However, Unity has a stiff learning curve. Beyond that, it isn’t built with the express goal of creating 2D games. While making 2D games on Unity is viable, projects are often bloated with unnecessary tool or parts of the engine dedicated to 3D, and require dependencies or tools that don’t come with the editor. The interface can be slow and bloated as well, and it may be difficult to find the tool or toggle you need in its messy interface.
Unity has been used to produce a few well known 2D games, like Ori and the Blind Forest, Cuphead, and West of Loathing. Unity is free to download and use for projects with funding or revenue under $100k. This makes it affordable for indie developers, although it moves up to a more expensive pricing model after that cap is reached.
The Corona Engine is free to use, and it uses the easy to learn and use Lua programming language. Corona is designed around making mobile games, in fact when making your game the preview for the game is displayed in a phone emulator. Corona is also useful because it features live game making, where the changes you make to the game are instantly visible.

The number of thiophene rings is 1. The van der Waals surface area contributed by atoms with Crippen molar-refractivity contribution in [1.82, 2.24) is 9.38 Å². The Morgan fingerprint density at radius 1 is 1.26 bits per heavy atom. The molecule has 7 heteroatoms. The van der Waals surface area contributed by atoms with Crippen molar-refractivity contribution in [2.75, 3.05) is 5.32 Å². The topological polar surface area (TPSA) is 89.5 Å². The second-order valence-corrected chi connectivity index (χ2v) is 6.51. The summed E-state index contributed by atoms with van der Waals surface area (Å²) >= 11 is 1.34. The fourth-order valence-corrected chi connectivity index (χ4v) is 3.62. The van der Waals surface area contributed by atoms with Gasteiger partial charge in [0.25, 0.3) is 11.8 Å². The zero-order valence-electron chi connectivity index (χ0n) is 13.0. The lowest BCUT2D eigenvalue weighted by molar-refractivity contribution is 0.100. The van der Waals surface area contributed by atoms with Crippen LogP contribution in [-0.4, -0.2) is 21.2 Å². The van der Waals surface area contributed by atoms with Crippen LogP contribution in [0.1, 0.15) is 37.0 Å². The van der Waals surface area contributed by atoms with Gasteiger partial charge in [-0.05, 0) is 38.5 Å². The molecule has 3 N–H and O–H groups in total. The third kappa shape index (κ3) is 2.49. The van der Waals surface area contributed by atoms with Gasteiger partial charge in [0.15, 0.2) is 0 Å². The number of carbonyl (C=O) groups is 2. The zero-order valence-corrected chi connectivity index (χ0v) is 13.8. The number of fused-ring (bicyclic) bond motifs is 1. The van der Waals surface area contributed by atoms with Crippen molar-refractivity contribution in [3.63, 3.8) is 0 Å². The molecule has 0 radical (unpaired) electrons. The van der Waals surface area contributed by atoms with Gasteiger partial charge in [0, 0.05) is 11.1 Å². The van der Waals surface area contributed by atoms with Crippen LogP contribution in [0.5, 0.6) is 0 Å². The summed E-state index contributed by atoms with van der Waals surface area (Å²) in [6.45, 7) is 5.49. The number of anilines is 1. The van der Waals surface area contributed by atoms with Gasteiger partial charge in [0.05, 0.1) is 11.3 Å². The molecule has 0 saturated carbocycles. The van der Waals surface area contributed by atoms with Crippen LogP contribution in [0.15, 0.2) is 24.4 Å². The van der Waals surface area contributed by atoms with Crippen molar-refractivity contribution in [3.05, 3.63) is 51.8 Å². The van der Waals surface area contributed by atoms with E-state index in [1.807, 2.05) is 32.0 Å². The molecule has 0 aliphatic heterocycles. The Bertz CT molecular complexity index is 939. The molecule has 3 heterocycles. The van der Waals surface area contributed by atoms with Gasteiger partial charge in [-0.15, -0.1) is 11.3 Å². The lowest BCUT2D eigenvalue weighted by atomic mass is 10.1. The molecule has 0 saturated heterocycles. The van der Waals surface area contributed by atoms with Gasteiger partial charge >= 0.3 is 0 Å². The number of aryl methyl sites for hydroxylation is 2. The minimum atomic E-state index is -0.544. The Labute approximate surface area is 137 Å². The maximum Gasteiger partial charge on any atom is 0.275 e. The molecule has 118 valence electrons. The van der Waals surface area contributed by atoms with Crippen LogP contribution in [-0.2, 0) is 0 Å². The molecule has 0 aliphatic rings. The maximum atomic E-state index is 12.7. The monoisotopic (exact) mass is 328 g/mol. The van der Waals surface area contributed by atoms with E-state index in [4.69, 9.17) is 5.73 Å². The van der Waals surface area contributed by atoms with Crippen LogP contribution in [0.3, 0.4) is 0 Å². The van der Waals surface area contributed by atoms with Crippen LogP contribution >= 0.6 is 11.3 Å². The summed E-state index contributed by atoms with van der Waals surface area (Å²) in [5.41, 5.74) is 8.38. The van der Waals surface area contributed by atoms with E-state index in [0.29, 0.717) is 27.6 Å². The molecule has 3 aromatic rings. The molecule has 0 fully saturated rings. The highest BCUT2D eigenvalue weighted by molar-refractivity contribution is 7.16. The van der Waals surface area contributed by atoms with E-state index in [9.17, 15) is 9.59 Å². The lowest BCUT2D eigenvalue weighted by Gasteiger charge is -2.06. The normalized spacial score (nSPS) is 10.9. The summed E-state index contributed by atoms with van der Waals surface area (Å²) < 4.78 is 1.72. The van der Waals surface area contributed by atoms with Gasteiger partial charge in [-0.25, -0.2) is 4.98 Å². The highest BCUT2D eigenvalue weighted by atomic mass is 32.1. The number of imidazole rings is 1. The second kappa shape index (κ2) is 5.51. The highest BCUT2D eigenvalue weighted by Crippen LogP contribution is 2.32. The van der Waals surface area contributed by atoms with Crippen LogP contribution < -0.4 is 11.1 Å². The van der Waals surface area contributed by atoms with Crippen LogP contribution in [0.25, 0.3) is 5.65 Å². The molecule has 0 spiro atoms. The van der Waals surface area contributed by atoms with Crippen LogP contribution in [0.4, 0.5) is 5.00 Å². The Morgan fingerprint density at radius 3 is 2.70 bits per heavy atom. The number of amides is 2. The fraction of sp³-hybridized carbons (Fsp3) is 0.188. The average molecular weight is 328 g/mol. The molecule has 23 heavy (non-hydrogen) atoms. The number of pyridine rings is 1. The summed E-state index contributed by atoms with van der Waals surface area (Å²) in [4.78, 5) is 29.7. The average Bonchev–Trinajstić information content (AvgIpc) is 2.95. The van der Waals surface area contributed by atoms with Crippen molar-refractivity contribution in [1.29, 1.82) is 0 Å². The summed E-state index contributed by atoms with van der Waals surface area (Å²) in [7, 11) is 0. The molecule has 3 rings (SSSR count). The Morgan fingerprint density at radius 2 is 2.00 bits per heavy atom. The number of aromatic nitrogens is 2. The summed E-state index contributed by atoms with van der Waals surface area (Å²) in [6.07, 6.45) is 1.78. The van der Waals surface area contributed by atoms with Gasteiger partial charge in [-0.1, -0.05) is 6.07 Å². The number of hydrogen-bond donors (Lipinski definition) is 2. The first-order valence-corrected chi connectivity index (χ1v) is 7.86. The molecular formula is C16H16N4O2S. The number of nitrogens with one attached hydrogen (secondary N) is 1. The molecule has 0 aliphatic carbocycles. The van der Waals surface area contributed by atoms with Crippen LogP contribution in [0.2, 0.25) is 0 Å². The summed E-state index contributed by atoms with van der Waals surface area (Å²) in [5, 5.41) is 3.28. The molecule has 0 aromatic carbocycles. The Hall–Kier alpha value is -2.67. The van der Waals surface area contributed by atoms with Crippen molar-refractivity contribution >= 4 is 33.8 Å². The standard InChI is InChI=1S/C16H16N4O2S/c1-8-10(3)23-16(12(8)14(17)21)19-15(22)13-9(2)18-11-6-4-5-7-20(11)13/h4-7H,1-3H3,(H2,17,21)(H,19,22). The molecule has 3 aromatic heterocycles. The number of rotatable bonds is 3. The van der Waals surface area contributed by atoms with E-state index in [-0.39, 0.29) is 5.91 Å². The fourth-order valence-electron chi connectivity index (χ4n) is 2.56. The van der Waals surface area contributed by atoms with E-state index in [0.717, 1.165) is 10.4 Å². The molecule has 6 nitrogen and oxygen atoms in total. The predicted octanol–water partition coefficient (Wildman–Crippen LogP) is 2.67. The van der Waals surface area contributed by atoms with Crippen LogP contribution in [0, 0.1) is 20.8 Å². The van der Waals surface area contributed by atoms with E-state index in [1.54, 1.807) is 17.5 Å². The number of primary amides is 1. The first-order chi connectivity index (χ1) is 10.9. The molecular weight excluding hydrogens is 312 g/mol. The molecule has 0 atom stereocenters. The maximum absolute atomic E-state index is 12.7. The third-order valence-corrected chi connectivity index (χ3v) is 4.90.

Corona is a bit bare bones, there is no real interface like other engines, just an IDE and the game preview. All assets must be made in other programs, and all the animations must be sprite sheets. This can be both intimidating and freeing, and more work. However, Lua is fairly easy to learn, and the documentation is well written and easy to follow.
There are no big name games made in Corona, but it does have some successful apps, like Gunman Taco Truck and Fun Run 2. While Corona is free to use, it does have a price associated with proprietary integrations, most notably with ad providers.
RPG maker is very limited; it’s designed for one purpose. While it is good at performing what it was designed to do, if you ever want to make something that isn’t a 2D RPG you will be better off finding a different engine. It also has a bit of a learning curve, and if you’re a fan of coding RPG Maker might be a frustrating experience.